When the opportunity to educate medical students in Albania presented itself, Dr. MarkAlain Déry jumped at the opportunity. “In Albania, there’s a big issue with HIV and Hepatitis-C, sex, drugs and LGBT issues,” explains Déry, DO, MPH, FACOI. “These issues are glossed over and even ignored.” Déry, a leading Infectious Disease Physician who works for Access Health Louisiana in New Orleans, is considered an innovator when it comes to HIV. “Albania had been behind the Iron Curtain until 1992, so students there don’t have HIV in their consciousness to detect and treat it.”
Albania is located on the Balkan peninsula along the Adriatic Sea. It’s considered a second world country, a term often used to describe territories under the influence of the former Soviet Union. After World War II, the country became a Stalinist state. It remained in isolation until democracy took hold ending 47 years of Communist rule.
Déry spent most of the month of June in Albania. In fact, within twelve hours of getting off the Grand Marshal float in the New Orleans Pride Parade, he took his first steps in Eastern Europe. He doesn’t let anything slow him down. His life mission is to educate people about HIV and help those living with HIV. It’s a mission he takes seriously and knows that global education is a necessary force to help prevent and hopefully eradicate the potentially life-threatening disease. “When you walk around Albania, people are still shell-shocked by the fascist regime. The idea that HIV is in their country is new to them. They’re way behind the rest of the world with respect to understanding HIV and Hepatitis-C.”
Dr. Déry was invited by the Swiss Foundation for Innovation to speak at a conference attended by medical professionals and students with the Medical School of Albania. He presented on emerging trends in infectious disease. “They were really appreciative of the insight. Albanians don’t have as strong of an HIV education there because they don’t have anyone to talk about it.”
Students in Albania have a very different educational process than we do here in the United States. Promising high school students with top grade point averages are pulled out and placed into medical school programs as early as 17. These students don’t go through a normal college setting. They start at that young age spending all their time learning about physiology.
“I could see the clear looks on the medical students’ faces as I would talk about the need for decriminalizing drug use, as well as HIV and men who have sex with other men. The conference promoters were so happy that I was speaking candidly and openly about these issues. It was very effective to talk about the risk factors for HIV/Hep-C and the treatments. The same social determinants in health as we see here in New Orleans apply to anywhere else in the world.”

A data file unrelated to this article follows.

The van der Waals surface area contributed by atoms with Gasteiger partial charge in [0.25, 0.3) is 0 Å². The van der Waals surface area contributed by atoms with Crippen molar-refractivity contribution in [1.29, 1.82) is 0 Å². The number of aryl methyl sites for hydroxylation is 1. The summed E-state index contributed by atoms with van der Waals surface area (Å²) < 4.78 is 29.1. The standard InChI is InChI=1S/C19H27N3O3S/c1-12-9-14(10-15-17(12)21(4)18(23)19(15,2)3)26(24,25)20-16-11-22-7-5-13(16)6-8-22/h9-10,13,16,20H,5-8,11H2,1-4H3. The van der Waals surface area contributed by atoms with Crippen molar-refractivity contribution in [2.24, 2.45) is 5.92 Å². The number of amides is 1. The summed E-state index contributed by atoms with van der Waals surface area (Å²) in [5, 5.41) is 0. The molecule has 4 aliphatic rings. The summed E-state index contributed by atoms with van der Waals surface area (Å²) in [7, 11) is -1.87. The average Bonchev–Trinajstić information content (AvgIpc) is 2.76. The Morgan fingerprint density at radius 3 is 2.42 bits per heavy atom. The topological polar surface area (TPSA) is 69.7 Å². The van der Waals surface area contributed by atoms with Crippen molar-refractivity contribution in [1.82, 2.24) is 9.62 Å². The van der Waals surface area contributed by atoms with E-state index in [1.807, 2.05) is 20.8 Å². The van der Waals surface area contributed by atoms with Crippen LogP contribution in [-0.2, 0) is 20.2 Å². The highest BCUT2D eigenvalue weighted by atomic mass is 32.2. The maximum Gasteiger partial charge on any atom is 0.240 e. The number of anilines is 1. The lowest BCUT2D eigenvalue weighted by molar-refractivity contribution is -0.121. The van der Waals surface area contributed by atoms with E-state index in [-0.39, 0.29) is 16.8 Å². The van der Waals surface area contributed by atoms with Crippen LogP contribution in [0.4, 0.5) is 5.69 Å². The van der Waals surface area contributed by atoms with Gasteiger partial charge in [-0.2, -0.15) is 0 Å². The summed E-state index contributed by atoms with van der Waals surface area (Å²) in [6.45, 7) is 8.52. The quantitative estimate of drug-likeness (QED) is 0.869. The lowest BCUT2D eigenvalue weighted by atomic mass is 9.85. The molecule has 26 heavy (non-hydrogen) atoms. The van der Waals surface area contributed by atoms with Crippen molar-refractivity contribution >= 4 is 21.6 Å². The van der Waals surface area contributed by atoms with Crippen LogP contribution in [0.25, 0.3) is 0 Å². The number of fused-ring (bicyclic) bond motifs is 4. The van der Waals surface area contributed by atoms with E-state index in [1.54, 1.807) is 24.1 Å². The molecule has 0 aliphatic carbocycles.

Conference attendees also questioned him regarding the use of antibiotics in the United States. “Students were amazed to hear that I only wrote five prescriptions for antibiotics last year. They were like, we wrote five prescriptions just this morning,” says Déry. “In my opinion, antibiotics are unnecessary in a clinical setting as opposed to a hospital setting. It’s really unnecessary. Statistics show that between 70 and 90 percent of prescriptions for antibiotics are written inappropriately and are not needed. The reason is that non-infectious disease doctors don’t know how to identify a bacterial infection. They think they do, but they don’t.” Students also took away the importance of saving antibiotics and making them last as long as possible. Overuse of antibiotics makes infections more resistant to the drugs over time.
In his early days of medicine, Dr. Déry spent a decade of his life working as a flight medic. He shared his experiences working in emergency medical care with professionals in the capital city of Tirana in an effort to help improve the city’s EMS program. “The Albanians are starting to realize that if we can get people to the hospital faster, we can help save more lives.” Déry’s hopes that he can work with the City of New Orleans’ EMS program to have them adopt the City of Tirana’s EMS program and help make it one of the best in Eastern Europe.
Before heading back to the U.S., Déry spent some time working on his book focusing on racism, misogyny, homophobia and transphobia in healthcare. Déry says his hope is that one day healthcare will be inclusive for people of every sexual orientation and ethnicity. An inclusivity already in place at Access Health Louisiana locations throughout southeast Louisiana.